Joint Stake-In on Climate, Peace and Security Situation in Yemen, 

We, the Security Council members that have joined the Joint Pledges on Climate, Peace and Security; France, Guyana, Japan, Mozambique, The Republic of Korea, Sierra Leone, Slovenia, Switzerland, the United Kingdom, the United States of America, and my own country Malta, have come together to express deep concern at the climate security challenges facing Yemen ahead of today’s Security Council briefing.  

In Yemen, the interlinkages between climate change, peace and security are evident through ongoing environmental degradation, socioeconomic vulnerabilities, and conflict. Environmental stress factors aggravate food and water insecurity, the widespread destruction of infrastructure, and the displacement of communities. The ongoing conflict has further exacerbated these challenges and heightened vulnerabilities among the Yemeni population, increasing strains on the capacity of local authorities and humanitarian organisations to respond effectively. 

Yemen is one of the most water-stressed countries in the world. It faces increased temperatures, erratic rainfall patterns, flash floods as well as drought and desertification, exacerbated by the El Niño phenomenon. Depleting groundwater reserves have negatively impacted agricultural lands and posed significant threats to food security and livelihoods. 

Despite these adversities, the resilience of the Yemeni people to strive and adapt in the face of such challenges is recognised. In rural communities, women are frequently dependent upon natural and agricultural resources for their livelihoods and to sustain their families. They play a pivotal role in food security and in mitigating tensions over natural resources, including resolving water and land disputes. We highlight the work of Yemeni women-led civil society organisations in this respect, especially in remote and front-line areas.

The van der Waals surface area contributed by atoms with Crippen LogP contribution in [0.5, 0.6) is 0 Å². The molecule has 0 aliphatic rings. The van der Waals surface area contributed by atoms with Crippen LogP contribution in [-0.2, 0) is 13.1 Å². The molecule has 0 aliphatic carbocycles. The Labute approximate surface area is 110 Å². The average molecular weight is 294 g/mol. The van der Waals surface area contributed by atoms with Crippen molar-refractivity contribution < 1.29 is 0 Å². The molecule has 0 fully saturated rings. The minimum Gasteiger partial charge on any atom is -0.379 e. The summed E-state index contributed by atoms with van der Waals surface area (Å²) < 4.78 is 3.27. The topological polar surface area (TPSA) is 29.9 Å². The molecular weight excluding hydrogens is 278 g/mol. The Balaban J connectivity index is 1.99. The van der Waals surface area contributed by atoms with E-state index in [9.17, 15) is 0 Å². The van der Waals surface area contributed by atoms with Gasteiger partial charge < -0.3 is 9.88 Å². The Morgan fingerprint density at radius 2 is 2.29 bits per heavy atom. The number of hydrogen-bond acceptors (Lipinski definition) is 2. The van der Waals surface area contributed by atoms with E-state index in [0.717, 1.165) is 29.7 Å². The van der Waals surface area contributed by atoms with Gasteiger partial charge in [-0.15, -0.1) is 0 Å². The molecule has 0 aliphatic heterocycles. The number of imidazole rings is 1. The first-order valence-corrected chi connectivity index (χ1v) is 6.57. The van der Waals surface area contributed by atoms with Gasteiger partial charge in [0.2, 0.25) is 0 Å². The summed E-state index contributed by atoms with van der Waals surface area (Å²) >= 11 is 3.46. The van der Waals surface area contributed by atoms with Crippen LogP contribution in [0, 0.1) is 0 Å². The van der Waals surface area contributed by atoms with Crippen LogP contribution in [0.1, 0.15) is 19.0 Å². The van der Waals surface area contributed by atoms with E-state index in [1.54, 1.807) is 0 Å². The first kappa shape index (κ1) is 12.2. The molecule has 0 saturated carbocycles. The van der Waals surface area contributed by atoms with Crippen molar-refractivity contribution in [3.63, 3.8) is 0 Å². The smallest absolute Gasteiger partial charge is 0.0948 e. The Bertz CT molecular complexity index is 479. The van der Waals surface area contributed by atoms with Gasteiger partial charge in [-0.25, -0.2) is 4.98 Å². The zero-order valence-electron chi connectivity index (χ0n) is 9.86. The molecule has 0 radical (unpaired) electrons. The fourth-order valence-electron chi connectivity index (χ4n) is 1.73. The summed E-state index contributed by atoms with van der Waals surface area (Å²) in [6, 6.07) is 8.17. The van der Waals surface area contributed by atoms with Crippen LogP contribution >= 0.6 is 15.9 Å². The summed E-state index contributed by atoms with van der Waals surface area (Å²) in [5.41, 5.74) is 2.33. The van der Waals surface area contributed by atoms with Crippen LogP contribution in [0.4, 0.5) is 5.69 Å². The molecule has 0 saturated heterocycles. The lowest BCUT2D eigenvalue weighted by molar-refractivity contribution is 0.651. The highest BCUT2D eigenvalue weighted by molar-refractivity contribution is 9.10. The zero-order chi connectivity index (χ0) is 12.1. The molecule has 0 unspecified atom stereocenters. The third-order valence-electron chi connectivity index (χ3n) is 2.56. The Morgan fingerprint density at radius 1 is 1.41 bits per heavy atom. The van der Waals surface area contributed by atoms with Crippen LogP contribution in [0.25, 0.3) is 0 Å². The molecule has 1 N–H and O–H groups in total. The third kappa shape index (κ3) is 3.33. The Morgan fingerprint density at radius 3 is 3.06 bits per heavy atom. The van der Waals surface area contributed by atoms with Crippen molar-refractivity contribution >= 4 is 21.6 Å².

Addressing such challenges in Yemen demands our immediate attention. We should strengthen our efforts to end conflict and insecurity in Yemen and enhance community resilience amidst the complex socio-economic and political landscape. A coordinated approach is needed to address climate stressors, impacts on biodiversity, and the protracted conflict that has created a vicious cycle of instability. Such an approach should be complemented by measures that promote peacebuilding, while addressing the impacts of climate change and protecting biodiversity.

The Security Council must meet its responsibilities of maintaining international peace and security, by recognising the nexus with climate change, and addressing the full range of conflict risk factors. We stress the importance of dialogue, international cooperation and support which are key in fostering peace, stability and resilience building in Yemen. We also call for comprehensive climate-related peace security risk assessments and for strengthened disaster risk management, including early warning systems. 

In overcoming such challenges, we must continue to ensure immediate humanitarian assistance that addresses the urgent needs of the population, particularly women, children, young persons, older persons, minorities, and internally displaced persons, including through providing access to clean water and sanitation, food aid, shelter, and healthcare services. The international community should also continue to promote sustainable and integrated resource management practices, implementing innovative agricultural techniques, enhancing water conservation measures and maritime security, and investing in clean and renewable energy sources. 

As Pledge holders, and as Council Members committed to advancing the Climate, Peace and Security Agenda, it remains our priority to effectively develop evidence-based and holistic strategies that address the interconnected challenges of conflict and climate change. Only through concerted and sustained action, fostering national and local ownership, can meaningful progress be made towards building a more sustainable, resilient, and secure future for the people of Yemen.

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